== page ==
I’ve made no secret of the fact that I like to take and share pictures of my food. As a vegetarian and clean eater, I cook on a regular basis and like to experiment with recipes that I get from a number of sources, including the Web, regular cookbooks and food apps. Last night after yoga, I found myself having a conversation with a couple friends about the food photos I’d recently shared on Instagram. As a result of our discussion, I shared with them a list of cookbook titles and watched as they downloaded my recommended food and recipe apps.
Nourishing our bodies is one of our most basic needs. We have to eat – and thanks to digital media, we can have fun doing it. I’ve mentioned before that social media complements our innate need for socialization. Now more than ever, eating is a social activity.
That looks good enough to eat
According to an infographic from Flowtown (check out the full infographic at the end of this post) more and more people are making social media a regular part of mealtime. Here’s a few interesting stats:
- 49% of consumers learn about food through social networks.
- 29% of people are on a social networking site like Facebook or Twitter while they eat or drink at home.
- My age group, Millenials (ages 18 – 32), do that the most often (47%).
- 22% of people like to document the food they cook through photographs.
- 19% of people are on social networking sites when they eat out.
I’ll have what you’re having
The study that inspired this infographic, by Hartman Group and Publicis Consultants, showed that social media is fundamentally changing the way we eat:
Social media changes food culture by influencing how consumers think about, talk about and experience food. With the clicks of our fingers, social media alters the entire lifecycle of a meal from planning, to buying, to cooking, to eating. As consumers use social media to discover, learn, and share information about food, they quickly become more active participants in food culture.
Not surprisingly, the study found that people are more influenced by others “like them”, bloggers, friends etc., than brands. They look online for restaurant recommendations and recipes, coupons and deals, learn cooking techniques from TV shows, blogs and YouTube and often eat in front of a computer or while on their smartphone. The study states that this means people are more adventurous with their food – trying new foods, broadening their cooking skills and visiting restaurants they otherwise wouldn’t.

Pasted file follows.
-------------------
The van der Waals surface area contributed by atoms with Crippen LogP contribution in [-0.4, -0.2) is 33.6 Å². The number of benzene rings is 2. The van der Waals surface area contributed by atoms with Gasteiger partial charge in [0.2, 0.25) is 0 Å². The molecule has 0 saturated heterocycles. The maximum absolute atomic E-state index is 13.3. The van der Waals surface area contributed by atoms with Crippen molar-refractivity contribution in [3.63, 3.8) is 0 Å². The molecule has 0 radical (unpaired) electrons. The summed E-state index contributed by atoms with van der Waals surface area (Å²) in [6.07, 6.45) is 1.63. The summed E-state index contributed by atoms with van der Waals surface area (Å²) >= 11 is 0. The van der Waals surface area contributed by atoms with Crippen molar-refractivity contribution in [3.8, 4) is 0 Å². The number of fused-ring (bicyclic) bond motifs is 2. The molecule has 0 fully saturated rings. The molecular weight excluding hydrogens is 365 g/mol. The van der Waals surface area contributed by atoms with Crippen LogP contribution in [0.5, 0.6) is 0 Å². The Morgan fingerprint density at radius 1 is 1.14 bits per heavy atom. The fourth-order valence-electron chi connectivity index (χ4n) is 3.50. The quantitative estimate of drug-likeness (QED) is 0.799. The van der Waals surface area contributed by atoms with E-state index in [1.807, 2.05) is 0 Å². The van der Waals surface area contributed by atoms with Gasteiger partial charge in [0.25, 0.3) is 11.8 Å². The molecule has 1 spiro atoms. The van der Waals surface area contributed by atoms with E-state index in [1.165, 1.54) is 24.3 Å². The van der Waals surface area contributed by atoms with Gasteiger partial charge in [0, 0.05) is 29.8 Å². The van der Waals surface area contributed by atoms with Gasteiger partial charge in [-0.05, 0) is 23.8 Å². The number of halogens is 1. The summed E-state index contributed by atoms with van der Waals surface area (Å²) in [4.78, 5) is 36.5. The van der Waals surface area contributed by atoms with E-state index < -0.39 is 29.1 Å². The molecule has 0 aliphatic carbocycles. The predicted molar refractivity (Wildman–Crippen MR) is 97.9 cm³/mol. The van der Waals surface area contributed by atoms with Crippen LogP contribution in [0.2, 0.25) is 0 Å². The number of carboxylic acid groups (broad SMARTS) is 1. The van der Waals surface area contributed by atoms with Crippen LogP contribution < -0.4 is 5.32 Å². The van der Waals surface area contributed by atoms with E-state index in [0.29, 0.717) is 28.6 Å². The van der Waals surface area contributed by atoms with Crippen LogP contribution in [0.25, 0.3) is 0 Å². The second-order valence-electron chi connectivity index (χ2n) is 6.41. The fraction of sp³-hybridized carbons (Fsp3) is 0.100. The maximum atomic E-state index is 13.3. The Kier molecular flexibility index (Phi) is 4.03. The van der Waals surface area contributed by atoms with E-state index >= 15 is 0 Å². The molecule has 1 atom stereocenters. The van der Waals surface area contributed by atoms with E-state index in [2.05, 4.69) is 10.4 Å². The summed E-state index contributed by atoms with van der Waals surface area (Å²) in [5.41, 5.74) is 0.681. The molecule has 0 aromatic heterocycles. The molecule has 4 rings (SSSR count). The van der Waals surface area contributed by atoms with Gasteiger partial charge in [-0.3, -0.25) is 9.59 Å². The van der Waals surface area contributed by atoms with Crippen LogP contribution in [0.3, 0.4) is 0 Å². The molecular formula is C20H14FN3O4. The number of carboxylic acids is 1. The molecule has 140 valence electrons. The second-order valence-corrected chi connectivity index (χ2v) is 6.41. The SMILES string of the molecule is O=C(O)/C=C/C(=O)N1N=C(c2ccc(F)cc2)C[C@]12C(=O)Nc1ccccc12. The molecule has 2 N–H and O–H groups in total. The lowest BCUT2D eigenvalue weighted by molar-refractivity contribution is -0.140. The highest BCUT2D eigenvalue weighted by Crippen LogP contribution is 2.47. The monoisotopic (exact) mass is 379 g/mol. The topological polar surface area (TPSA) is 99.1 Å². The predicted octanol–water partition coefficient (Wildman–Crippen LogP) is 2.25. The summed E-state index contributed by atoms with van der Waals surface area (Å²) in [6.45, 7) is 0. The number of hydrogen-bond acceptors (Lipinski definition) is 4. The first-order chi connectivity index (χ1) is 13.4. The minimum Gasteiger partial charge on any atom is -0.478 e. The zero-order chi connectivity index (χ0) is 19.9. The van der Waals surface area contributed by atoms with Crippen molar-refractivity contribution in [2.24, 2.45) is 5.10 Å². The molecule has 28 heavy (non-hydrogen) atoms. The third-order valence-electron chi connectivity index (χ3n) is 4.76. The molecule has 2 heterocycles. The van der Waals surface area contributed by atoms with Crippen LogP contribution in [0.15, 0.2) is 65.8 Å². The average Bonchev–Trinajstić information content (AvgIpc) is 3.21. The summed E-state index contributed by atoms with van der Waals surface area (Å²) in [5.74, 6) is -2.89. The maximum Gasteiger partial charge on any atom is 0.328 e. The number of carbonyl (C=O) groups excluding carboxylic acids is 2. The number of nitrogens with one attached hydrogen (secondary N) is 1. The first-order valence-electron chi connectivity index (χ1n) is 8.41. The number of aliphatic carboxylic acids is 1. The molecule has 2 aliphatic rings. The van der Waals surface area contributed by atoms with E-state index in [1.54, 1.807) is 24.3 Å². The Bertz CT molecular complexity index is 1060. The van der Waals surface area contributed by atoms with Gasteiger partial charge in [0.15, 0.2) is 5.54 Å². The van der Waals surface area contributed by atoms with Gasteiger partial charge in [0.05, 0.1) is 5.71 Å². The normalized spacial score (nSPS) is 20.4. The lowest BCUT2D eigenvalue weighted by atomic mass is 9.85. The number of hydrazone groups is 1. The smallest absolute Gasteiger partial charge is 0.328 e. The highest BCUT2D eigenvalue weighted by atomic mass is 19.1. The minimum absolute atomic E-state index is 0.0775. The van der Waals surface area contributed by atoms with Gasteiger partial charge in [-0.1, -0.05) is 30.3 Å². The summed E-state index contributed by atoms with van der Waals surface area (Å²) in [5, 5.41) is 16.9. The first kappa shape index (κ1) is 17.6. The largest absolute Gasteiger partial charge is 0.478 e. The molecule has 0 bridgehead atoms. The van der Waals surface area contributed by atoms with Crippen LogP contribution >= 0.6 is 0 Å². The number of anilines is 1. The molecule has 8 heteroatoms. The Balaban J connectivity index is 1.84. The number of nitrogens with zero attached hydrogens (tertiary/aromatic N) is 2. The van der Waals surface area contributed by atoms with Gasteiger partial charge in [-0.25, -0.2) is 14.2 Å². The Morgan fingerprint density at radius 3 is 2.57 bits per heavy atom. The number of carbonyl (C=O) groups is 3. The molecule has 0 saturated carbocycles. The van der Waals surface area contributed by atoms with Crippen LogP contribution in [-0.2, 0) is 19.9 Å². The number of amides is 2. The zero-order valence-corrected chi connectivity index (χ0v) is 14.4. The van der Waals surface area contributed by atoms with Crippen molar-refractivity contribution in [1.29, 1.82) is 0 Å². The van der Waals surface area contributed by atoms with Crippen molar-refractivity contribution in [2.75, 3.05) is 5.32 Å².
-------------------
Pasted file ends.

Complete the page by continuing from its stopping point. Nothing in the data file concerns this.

The study also breaks down food consumers as:
- “Doers”: those who actively take part in social media, regularly sharing their own food related content and inspiring and influencing others. They are typically bloggers and have the ability to influence the general public.
- “Dreamers”: people who are active on social media and curate food content to share with others that reflects their style and personality. They are looking to grow their influence.
- “Spectators”: individuals who share food related content with their direct social network of friends, colleagues and family. These people will submit restaurant and product reviews, and share deals, discounts and recipes.
A final note of interest from this study is the suggestion that the food industry can capitalize on social media to “build personal and lasting relationships with their customers”.
Healthy eating and social media
One example of a food-related organization successfully using social media to create more meaningful relationships with Canadians is the Heart and Stroke Foundation’s Health Check Program. The site features recipe ideas, healthy eating tips, dietician advice and restaurant recommendations. This content was developed through monitoring conversations about food on social media, a process with the following goal:
…Health Check wanted to zero in on the common discussion themes about food and eating habits; build a community with the key influencers who are driving these discussions; create content that connects what they want to talk about with what is being talked about; and engage in those discussions on the most widely used social media channels.
The information they gained allows them to provide content that directly meets the healthy eating needs real Canadians are talking about.
Tags: blog, Blogging, Canadians, digital, digital literacy, digital media, facebook, Flowtown, food, food and social media, Health Check Program, healthy eating, Heart and Stroke Foundation, infographic, Instagram, Internet, Kelly Ferrier, restaurant reviews, Social Media, social media and food, social networking, Twitter, Web, YouTube